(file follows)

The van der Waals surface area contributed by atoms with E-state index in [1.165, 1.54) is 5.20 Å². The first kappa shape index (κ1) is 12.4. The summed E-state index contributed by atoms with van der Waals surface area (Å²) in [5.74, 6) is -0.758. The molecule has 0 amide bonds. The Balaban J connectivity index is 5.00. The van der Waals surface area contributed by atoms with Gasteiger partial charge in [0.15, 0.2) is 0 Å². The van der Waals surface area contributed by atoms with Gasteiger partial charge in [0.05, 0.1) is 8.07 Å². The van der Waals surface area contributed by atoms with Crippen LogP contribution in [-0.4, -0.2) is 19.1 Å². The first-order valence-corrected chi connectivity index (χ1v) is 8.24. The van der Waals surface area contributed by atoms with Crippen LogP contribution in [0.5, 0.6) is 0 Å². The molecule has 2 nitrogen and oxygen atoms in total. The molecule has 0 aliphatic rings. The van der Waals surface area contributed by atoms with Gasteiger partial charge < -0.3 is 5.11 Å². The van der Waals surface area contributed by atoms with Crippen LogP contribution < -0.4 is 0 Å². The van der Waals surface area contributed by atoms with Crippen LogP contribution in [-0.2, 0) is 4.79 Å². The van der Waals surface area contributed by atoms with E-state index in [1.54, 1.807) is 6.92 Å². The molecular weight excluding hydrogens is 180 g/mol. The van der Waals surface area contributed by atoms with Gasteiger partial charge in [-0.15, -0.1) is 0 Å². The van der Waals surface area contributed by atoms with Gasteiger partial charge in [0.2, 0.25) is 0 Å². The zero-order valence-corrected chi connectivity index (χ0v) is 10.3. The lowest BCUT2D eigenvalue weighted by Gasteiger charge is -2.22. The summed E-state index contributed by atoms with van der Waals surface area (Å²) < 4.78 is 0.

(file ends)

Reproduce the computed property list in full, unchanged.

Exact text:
The van der Waals surface area contributed by atoms with E-state index in [1.165, 1.54) is 5.20 Å². The first kappa shape index (κ1) is 12.4. The summed E-state index contributed by atoms with van der Waals surface area (Å²) in [5.74, 6) is -0.758. The molecule has 0 amide bonds. The Balaban J connectivity index is 5.00. The van der Waals surface area contributed by atoms with Gasteiger partial charge in [0.15, 0.2) is 0 Å². The van der Waals surface area contributed by atoms with Gasteiger partial charge in [0.05, 0.1) is 8.07 Å². The van der Waals surface area contributed by atoms with Crippen LogP contribution in [-0.4, -0.2) is 19.1 Å². The first-order valence-corrected chi connectivity index (χ1v) is 8.24. The van der Waals surface area contributed by atoms with Crippen LogP contribution in [0.5, 0.6) is 0 Å². The molecule has 2 nitrogen and oxygen atoms in total. The molecule has 0 aliphatic rings. The van der Waals surface area contributed by atoms with Gasteiger partial charge < -0.3 is 5.11 Å². The van der Waals surface area contributed by atoms with Crippen LogP contribution < -0.4 is 0 Å². The van der Waals surface area contributed by atoms with Crippen LogP contribution in [-0.2, 0) is 4.79 Å². The van der Waals surface area contributed by atoms with E-state index in [1.54, 1.807) is 6.92 Å². The molecular weight excluding hydrogens is 180 g/mol. The van der Waals surface area contributed by atoms with Gasteiger partial charge in [-0.15, -0.1) is 0 Å². The van der Waals surface area contributed by atoms with Gasteiger partial charge in [0.2, 0.25) is 0 Å². The zero-order valence-corrected chi connectivity index (χ0v) is 10.3. The lowest BCUT2D eigenvalue weighted by Gasteiger charge is -2.22. The summed E-state index contributed by atoms with van der Waals surface area (Å²) < 4.78 is 0.